Are Graphics in Games Actually Important?

Every time a new console generation gets announced, we will definitely hear developers boast about its “ultra-realistic”, “cutting-edge” or “next-gen” graphics. This is as much of a constant as the sun rising from the east and setting in the west.

Despite this, some of the biggest games of 2020 have been games that don’t have what we might call “cutting edge graphics”–think Among Us, Fall Guys, Animal Crossing and Phasmophobia. How is it that so many game designers and console manufacturers put so much effort into making their games look “realistic”, but consumers would rather play Phasmophobia, a janky-looking indie horror game?

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Phasmophobia is not a good-looking game, but it became one of the biggest games of 2020.
Image source: RepublicWorld

This topic is by no means the first of its kind. While it’s been discussed to death by many different people, most of the times the conclusion boils down to “gameplay is king”, with graphics being of secondary importance. In reality, that’s not all, as graphics do matter but not in the way most people think.

Style vs Fidelity

First, we’ll need to establish a few terms. Graphical fidelity is a catch-all term that refers to how a game looks, in terms of detail, FPS (frames per second) and resolution. All of these affect how a game look and it’s usually what gets improved on the most between console generations.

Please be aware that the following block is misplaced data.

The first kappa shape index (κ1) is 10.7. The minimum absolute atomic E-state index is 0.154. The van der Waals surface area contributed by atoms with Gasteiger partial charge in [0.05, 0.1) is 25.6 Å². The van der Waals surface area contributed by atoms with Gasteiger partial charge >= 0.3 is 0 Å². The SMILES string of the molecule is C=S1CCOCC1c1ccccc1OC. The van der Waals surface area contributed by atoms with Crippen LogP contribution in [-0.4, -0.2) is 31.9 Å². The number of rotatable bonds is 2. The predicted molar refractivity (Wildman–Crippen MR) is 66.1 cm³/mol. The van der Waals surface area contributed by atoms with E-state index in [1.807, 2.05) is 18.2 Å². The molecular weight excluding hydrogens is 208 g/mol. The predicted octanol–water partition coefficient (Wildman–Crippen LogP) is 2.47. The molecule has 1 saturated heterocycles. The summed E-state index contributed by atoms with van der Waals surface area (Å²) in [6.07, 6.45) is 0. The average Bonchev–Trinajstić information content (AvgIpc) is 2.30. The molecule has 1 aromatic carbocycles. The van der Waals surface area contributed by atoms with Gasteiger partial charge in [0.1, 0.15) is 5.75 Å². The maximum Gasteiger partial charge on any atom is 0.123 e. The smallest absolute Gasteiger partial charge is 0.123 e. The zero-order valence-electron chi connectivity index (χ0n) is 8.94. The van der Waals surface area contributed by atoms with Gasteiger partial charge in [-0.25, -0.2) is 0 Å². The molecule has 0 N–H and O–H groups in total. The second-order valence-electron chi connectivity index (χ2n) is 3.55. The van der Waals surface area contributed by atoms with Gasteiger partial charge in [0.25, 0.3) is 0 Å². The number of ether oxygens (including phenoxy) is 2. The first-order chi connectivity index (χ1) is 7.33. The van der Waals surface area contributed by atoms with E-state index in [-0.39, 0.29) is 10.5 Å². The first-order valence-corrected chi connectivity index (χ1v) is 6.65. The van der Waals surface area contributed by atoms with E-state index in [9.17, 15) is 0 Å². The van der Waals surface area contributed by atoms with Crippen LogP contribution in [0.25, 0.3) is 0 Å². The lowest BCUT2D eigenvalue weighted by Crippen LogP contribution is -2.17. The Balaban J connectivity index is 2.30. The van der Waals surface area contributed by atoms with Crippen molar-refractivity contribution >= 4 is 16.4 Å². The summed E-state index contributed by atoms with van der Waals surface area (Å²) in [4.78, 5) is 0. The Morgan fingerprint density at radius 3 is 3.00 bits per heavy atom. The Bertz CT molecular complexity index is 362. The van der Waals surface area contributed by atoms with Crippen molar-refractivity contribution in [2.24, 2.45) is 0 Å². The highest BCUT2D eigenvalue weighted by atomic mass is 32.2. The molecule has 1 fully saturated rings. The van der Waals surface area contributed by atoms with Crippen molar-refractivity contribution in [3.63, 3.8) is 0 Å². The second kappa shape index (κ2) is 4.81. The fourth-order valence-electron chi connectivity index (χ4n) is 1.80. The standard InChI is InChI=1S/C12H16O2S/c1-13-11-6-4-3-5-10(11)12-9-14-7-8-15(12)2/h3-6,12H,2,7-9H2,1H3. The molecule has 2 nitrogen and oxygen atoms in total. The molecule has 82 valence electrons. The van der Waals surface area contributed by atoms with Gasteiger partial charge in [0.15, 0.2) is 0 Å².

Detail encompasses the entire look of the game, including elements such as lighting and effects. FPS affects how smooth a game looks and how responsive it feels to control, while resolution affects the amount of pixels displayed on screen. A larger resolution allows for the image to be displayed on a larger screen without potentially losing some of the detail in the process.

Crysis 3 (2013) still looks impressive to this day thanks to its high graphical fidelity

Style, on the other hand, indicates how the game is designed. This is based on several aspects, such as its user interface (UI), the overall look of the game, its color palette, and many more. Think of style as a writer’s font, and graphical fidelity as the paper and ink on which their words are printed.

Journey Screenshots | Journey, Screenshots, Natural landmarks
Journey (2012) looks great even to this day thanks to it strong sense of style

In my opinion, style is much more important compared to fidelity. While a console’s potential for high graphical fidelity could make a style work–for example, Legend of Zelda: Breath of the Wild has an amazing style that couldn’t have been achieved with hardware from 10 years ago–there are games from the previous decade that still look good today due to their heavy stylization. A perfect example would be comparing Okami (left) and Dead Rising (right), two games that were both released in 2006:

It’s quite clear how a game with a much more defined style ages better, and it also shows that graphical fidelity isn’t everything. In fact, some of the most timeless-looking games are often those that are the most stylized. For example, Minecraft, Tetris, Legend of Zelda: The Wind Waker, Okami, Pokemon and many more are titles that have stood the test of time and look good even to this day.